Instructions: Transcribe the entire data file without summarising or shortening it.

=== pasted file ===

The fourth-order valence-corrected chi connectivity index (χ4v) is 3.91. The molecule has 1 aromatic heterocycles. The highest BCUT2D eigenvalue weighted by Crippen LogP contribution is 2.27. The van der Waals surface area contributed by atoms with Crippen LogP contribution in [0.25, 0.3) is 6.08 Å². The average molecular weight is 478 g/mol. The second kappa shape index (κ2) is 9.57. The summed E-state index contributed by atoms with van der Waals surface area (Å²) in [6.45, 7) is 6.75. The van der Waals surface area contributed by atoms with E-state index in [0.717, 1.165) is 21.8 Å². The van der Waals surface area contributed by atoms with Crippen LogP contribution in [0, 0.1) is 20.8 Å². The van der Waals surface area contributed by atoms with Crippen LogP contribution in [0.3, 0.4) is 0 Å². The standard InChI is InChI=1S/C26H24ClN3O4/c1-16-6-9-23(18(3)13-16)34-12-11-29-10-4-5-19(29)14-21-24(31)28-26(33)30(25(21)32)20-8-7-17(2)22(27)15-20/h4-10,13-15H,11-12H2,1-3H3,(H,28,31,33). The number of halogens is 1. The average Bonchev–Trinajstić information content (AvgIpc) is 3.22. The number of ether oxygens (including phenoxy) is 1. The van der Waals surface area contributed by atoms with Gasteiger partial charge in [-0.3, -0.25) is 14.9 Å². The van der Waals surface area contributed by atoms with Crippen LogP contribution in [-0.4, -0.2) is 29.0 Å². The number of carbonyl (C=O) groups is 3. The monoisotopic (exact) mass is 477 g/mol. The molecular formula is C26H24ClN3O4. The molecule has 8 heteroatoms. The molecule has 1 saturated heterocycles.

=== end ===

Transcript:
The fourth-order valence-corrected chi connectivity index (χ4v) is 3.91. The molecule has 1 aromatic heterocycles. The highest BCUT2D eigenvalue weighted by Crippen LogP contribution is 2.27. The van der Waals surface area contributed by atoms with Crippen LogP contribution in [0.25, 0.3) is 6.08 Å². The average molecular weight is 478 g/mol. The second kappa shape index (κ2) is 9.57. The summed E-state index contributed by atoms with van der Waals surface area (Å²) in [6.45, 7) is 6.75. The van der Waals surface area contributed by atoms with E-state index in [0.717, 1.165) is 21.8 Å². The van der Waals surface area contributed by atoms with Crippen LogP contribution in [0, 0.1) is 20.8 Å². The van der Waals surface area contributed by atoms with Crippen LogP contribution in [0.3, 0.4) is 0 Å². The standard InChI is InChI=1S/C26H24ClN3O4/c1-16-6-9-23(18(3)13-16)34-12-11-29-10-4-5-19(29)14-21-24(31)28-26(33)30(25(21)32)20-8-7-17(2)22(27)15-20/h4-10,13-15H,11-12H2,1-3H3,(H,28,31,33). The number of halogens is 1. The average Bonchev–Trinajstić information content (AvgIpc) is 3.22. The number of ether oxygens (including phenoxy) is 1. The van der Waals surface area contributed by atoms with Gasteiger partial charge in [-0.3, -0.25) is 14.9 Å². The van der Waals surface area contributed by atoms with Crippen LogP contribution in [-0.4, -0.2) is 29.0 Å². The number of carbonyl (C=O) groups is 3. The monoisotopic (exact) mass is 477 g/mol. The molecular formula is C26H24ClN3O4. The molecule has 8 heteroatoms. The molecule has 1 saturated heterocycles.